SENSE AND SENSIBILITY
The Crescent Theatre, Wednesday 28th June, 2017
Jessica Swale’s adaptation of the Jane Austen novel whizzes along at quite a lick, condensing the action without cutting any of the important bits. What couldn’t be clearer is the chauvinism of the age and the restrictions placed on women: they can’t inherit, they can’t go anywhere alone with a man – both of which are important plot points. Mrs Dashwood and her daughters are dispossessed after her husband’s death and find themselves in reduced circumstances, swapping the family’s grand home for a little cottage near Exeter. Suitors come calling, scandals come to light… On the surface, it’s a frothy rom-com but beneath it’s a biting social satire. The wry wit of Jane Austen powers the exchanges and fuels the dramatic irony of the situations.
Karen Kelly makes a warm-hearted matriarch as Mrs Dashwood – her announcement of her husband’s death is strongly handled. Naomi Jacobs is suitably restrained and fretful as the serious Elinor; Elinor is the ‘Sense’ of the title, ruled by her head; Marianne the ‘Sensibility’, ruled by her heart and her impulses. Both are played well but I would like more contrast between them. Stephanie Cole’s Marianne who could do with being giddier or at least smiling more, especially from the off. When reading poetry, she should really go for it. Charlotte Upton, in a convincing portrayal as little sister Margaret, seems to embody both aspects of heart and head, in her childlike thirst for knowledge and honest reactions to events.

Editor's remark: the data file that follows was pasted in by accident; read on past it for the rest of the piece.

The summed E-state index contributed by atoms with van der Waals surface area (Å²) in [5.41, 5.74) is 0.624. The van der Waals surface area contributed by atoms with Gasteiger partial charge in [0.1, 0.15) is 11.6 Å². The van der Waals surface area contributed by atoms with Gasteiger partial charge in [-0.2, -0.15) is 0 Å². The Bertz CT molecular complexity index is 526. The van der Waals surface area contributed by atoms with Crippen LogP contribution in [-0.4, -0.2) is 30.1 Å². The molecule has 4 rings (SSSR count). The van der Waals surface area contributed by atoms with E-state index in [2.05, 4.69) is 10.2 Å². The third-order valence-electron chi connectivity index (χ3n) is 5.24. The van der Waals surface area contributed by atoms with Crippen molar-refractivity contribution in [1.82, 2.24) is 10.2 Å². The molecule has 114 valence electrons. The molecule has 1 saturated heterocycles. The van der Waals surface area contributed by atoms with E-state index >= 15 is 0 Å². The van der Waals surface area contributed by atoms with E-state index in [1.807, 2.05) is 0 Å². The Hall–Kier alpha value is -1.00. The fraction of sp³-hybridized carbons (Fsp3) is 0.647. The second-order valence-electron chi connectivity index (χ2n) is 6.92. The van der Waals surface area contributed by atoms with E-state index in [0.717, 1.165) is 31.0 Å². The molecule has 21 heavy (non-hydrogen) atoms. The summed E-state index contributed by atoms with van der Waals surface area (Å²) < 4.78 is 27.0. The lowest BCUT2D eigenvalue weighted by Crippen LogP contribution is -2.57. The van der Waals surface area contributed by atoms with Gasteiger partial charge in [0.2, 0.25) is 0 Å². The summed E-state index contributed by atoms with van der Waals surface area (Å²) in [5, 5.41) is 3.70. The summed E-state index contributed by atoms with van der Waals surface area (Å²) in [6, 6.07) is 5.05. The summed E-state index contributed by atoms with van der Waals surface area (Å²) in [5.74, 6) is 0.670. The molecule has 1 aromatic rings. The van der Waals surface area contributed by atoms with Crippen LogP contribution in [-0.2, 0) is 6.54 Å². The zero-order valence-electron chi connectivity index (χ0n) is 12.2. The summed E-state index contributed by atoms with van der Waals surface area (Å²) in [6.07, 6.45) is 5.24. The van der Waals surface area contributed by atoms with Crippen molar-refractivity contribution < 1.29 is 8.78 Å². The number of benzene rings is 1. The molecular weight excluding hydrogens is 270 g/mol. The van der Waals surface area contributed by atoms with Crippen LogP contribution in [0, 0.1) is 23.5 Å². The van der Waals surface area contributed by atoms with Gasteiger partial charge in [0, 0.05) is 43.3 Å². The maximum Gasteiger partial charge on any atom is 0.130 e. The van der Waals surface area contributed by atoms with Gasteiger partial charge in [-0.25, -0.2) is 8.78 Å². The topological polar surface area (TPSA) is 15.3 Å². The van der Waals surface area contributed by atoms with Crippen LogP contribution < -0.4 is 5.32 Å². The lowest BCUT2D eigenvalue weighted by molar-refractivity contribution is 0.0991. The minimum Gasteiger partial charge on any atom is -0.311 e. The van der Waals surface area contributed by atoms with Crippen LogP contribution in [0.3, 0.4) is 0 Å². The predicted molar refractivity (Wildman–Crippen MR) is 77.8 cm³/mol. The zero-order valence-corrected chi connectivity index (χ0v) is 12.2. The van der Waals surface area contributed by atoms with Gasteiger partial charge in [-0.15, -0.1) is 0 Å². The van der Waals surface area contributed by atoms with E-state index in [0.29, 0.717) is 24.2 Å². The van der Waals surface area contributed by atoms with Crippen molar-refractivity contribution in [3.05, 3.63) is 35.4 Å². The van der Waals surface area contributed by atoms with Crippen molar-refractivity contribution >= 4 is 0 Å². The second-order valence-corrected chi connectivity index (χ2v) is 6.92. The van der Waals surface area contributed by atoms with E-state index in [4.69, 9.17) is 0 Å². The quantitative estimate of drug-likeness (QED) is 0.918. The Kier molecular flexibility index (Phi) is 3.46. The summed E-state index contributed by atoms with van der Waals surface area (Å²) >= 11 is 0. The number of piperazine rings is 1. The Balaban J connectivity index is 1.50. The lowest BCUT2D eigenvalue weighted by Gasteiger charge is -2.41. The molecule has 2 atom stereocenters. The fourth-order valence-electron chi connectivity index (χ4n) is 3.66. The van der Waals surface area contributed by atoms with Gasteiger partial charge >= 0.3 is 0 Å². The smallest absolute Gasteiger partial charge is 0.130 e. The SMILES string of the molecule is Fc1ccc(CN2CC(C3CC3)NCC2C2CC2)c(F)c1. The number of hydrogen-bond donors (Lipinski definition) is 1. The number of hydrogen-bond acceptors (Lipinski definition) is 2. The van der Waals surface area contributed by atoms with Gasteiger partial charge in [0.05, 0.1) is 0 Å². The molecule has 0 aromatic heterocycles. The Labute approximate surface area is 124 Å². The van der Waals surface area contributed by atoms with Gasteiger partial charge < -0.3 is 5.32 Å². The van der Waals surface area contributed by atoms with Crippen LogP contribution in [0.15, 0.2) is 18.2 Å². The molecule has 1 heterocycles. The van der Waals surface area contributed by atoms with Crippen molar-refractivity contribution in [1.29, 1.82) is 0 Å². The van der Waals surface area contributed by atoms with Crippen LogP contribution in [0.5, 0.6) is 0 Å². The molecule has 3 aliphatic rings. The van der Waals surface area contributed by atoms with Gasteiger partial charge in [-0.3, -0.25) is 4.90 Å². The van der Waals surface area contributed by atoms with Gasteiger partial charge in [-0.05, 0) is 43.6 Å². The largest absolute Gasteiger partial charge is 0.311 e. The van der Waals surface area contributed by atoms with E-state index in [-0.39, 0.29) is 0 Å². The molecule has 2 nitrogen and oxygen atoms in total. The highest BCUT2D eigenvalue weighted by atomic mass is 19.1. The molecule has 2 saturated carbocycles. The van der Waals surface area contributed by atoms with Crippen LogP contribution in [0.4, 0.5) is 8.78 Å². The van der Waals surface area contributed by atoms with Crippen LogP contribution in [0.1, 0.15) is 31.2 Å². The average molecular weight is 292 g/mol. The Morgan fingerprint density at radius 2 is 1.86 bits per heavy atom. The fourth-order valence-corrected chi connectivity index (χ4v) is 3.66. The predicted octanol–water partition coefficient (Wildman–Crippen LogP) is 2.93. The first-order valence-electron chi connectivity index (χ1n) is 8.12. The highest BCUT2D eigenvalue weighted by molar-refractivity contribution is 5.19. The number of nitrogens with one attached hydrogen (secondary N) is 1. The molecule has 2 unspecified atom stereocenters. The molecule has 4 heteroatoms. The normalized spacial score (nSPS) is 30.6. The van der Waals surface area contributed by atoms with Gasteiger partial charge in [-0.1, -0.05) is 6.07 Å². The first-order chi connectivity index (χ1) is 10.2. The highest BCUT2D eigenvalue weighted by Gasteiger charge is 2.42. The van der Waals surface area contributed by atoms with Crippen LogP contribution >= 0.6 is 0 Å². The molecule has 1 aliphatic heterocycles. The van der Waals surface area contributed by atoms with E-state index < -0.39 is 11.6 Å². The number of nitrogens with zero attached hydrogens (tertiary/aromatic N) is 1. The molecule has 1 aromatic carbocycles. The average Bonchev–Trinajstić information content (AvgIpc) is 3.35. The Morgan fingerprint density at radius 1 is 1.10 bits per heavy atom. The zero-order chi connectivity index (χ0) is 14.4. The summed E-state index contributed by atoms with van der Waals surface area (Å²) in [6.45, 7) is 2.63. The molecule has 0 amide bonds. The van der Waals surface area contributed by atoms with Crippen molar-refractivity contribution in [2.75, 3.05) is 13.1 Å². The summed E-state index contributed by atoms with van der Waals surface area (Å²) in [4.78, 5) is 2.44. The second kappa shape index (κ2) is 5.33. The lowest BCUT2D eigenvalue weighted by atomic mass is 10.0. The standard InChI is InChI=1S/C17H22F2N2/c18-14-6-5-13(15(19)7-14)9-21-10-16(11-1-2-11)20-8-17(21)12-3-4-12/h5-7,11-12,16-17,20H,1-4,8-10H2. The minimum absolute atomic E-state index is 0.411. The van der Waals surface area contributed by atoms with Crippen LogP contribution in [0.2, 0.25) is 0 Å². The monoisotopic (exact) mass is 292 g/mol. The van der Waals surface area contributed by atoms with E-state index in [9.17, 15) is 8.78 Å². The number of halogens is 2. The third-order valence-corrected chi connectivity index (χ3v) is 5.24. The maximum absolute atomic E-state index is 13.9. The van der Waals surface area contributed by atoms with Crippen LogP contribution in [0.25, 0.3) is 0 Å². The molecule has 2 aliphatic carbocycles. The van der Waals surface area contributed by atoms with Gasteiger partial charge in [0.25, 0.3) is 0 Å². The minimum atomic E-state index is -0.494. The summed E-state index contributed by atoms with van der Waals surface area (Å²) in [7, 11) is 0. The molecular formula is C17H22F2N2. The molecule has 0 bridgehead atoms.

Thomas Leonard looks the part as the dapper Edward Ferrars, but could do with being a little bit more cut-glass in his delivery of Austen’s erudite dialogue. Jacob Williams makes a pleasant Mr Willoughby, while James Lewis amuses as the sarcastic Mr Palmer. Jordan Bird offers strong support as faithful servant Thomas but Adam Ragg’s Colonel Brandon is a particularly fine characterisation: the stiff-upper lip, the British reserve, the gentlemanly qualities. Decency oozes out of him.
The evening belongs to Laura Poyner, superb in both her roles. Provincial Mrs Jennings’s vulgarity and lust for life is in stark opposition to her snobbish Mrs Dashwood – her Fanny is a joy to behold. The stage comes alive whenever Poyner is on and most of the cast is able to match her energy and commitment.
James David Knapp’s direction keeps the action clear in this stylish and slick production that should do well on its tour of other venues. His original music is bittersweet and evocative. Above all, the play serves as a showcase for the excellent costume team at the Crescent, with flawless and impressive work from Vera Dean, Pat Brown and Olivia Barnes. Keith Harris’s simple yet elegant set: three period doorways among a landscape of books proves a versatile backdrop.
An enjoyable comedy of manners that brings a classic book to life in an accessible and entertaining way.